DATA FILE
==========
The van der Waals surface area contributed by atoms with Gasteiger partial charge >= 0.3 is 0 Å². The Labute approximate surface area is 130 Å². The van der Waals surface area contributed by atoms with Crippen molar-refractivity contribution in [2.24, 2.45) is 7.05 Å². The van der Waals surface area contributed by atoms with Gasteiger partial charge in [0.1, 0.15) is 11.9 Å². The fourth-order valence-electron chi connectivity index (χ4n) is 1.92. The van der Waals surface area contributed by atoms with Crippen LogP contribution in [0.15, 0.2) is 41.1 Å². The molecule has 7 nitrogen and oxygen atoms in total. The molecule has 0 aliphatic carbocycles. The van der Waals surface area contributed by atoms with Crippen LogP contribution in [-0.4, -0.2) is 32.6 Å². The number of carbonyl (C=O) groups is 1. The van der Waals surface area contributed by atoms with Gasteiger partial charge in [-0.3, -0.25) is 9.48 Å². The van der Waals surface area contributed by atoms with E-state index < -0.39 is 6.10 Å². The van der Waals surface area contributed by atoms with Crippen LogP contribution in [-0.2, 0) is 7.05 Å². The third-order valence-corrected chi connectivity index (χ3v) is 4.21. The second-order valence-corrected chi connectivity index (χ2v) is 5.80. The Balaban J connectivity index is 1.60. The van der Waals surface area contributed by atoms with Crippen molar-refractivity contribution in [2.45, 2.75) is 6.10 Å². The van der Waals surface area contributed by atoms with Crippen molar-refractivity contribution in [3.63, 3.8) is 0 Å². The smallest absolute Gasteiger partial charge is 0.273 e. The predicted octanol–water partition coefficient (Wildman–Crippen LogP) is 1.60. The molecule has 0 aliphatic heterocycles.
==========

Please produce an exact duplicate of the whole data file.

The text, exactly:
The van der Waals surface area contributed by atoms with Gasteiger partial charge >= 0.3 is 0 Å². The Labute approximate surface area is 130 Å². The van der Waals surface area contributed by atoms with Crippen molar-refractivity contribution in [2.24, 2.45) is 7.05 Å². The van der Waals surface area contributed by atoms with Gasteiger partial charge in [0.1, 0.15) is 11.9 Å². The fourth-order valence-electron chi connectivity index (χ4n) is 1.92. The van der Waals surface area contributed by atoms with Crippen LogP contribution in [0.15, 0.2) is 41.1 Å². The molecule has 7 nitrogen and oxygen atoms in total. The molecule has 0 aliphatic carbocycles. The van der Waals surface area contributed by atoms with Crippen LogP contribution in [-0.4, -0.2) is 32.6 Å². The number of carbonyl (C=O) groups is 1. The van der Waals surface area contributed by atoms with Gasteiger partial charge in [-0.3, -0.25) is 9.48 Å². The van der Waals surface area contributed by atoms with E-state index < -0.39 is 6.10 Å². The van der Waals surface area contributed by atoms with Crippen LogP contribution in [-0.2, 0) is 7.05 Å². The third-order valence-corrected chi connectivity index (χ3v) is 4.21. The second-order valence-corrected chi connectivity index (χ2v) is 5.80. The Balaban J connectivity index is 1.60. The van der Waals surface area contributed by atoms with Crippen molar-refractivity contribution in [2.45, 2.75) is 6.10 Å². The van der Waals surface area contributed by atoms with Crippen molar-refractivity contribution in [3.63, 3.8) is 0 Å². The smallest absolute Gasteiger partial charge is 0.273 e. The predicted octanol–water partition coefficient (Wildman–Crippen LogP) is 1.60. The molecule has 0 aliphatic heterocycles.